The inflammasome activation mediated by Mtb is dependent upon the expression of the ESX-1 type-VII secretion system [28,30,3335]. The ESX-1 secreted protein, EsxA, is capable of inducing the activation of the NLRP3 inflammasome [34] potentially via damaging the plasma membrane and subsequent potassium ion efflux [29]. The activation of the AIM2-inflammasome is inhibited by Mtb and most likely via introduction of effectors into the host cell cytosol, since the inhibition is dependent on ESX-1 [36]. This immunoevasion may have important consequences for virulence of Mtb since Aim2-/- mice are more susceptible to Mtb infections [37]. The Mtb protein, Zmp1, was proposed to mediate inhibition of the inflammasome activation [9] but these findings could not be confirmed by another group [31]. In addition, the cell envelope-associated serine hydrolase, Hip1, inhibits the inflammasome activation by limiting TLR2-dependent cell signaling [38,39]. This inhibition is not specific for the inflammasome but includes many pro-inflammatory cytokines stimulated via TLR2-MyD88 signaling axis [38,39]. The Hip1 Mtb mutant is attenuated in mice but, due to its pleiotropic effects, it is not certain if that is due to the inflammasome phenotype or to any of the other downstream targets of TLR-signaling [40].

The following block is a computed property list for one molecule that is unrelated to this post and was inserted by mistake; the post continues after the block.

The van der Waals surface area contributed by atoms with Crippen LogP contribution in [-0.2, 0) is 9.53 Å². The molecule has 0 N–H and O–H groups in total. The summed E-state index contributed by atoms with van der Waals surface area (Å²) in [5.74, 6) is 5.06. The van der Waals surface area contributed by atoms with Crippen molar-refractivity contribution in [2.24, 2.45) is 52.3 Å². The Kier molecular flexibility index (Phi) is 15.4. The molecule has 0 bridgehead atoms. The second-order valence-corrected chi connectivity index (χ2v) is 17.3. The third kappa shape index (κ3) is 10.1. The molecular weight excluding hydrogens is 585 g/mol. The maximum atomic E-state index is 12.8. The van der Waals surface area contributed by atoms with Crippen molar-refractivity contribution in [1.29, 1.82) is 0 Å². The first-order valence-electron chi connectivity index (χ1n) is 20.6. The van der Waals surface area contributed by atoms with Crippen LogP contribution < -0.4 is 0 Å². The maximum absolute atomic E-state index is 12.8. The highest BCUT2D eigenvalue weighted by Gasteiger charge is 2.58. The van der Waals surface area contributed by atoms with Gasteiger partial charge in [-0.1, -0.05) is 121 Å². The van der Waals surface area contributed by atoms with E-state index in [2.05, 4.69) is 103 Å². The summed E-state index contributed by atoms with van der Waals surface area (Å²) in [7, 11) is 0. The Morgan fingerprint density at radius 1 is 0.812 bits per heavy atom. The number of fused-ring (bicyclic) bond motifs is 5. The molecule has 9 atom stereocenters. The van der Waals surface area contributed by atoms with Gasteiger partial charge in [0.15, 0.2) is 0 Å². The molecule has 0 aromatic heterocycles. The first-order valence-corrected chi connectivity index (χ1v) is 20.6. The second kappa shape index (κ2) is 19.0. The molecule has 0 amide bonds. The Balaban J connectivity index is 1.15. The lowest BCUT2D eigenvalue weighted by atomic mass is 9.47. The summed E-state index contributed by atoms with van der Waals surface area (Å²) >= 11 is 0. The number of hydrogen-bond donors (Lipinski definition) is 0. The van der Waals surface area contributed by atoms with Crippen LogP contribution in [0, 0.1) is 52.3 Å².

Here, we further investigated the Mtb-mediated manipulation of the host cell inflammasome and discovered that Mtb can inhibit NLRP3-inflammasome activation via a mechanism that does not require its ESX-1 type VII secretion system. Furthermore, we demonstrate that the Mtb serine/threonine phosphokinase PknF is important for the inhibition of the NLRP3 inflammasome.

Results

Mtb inhibits the NLRP3 Inflammasome activation in an ESX-1-independent mechanism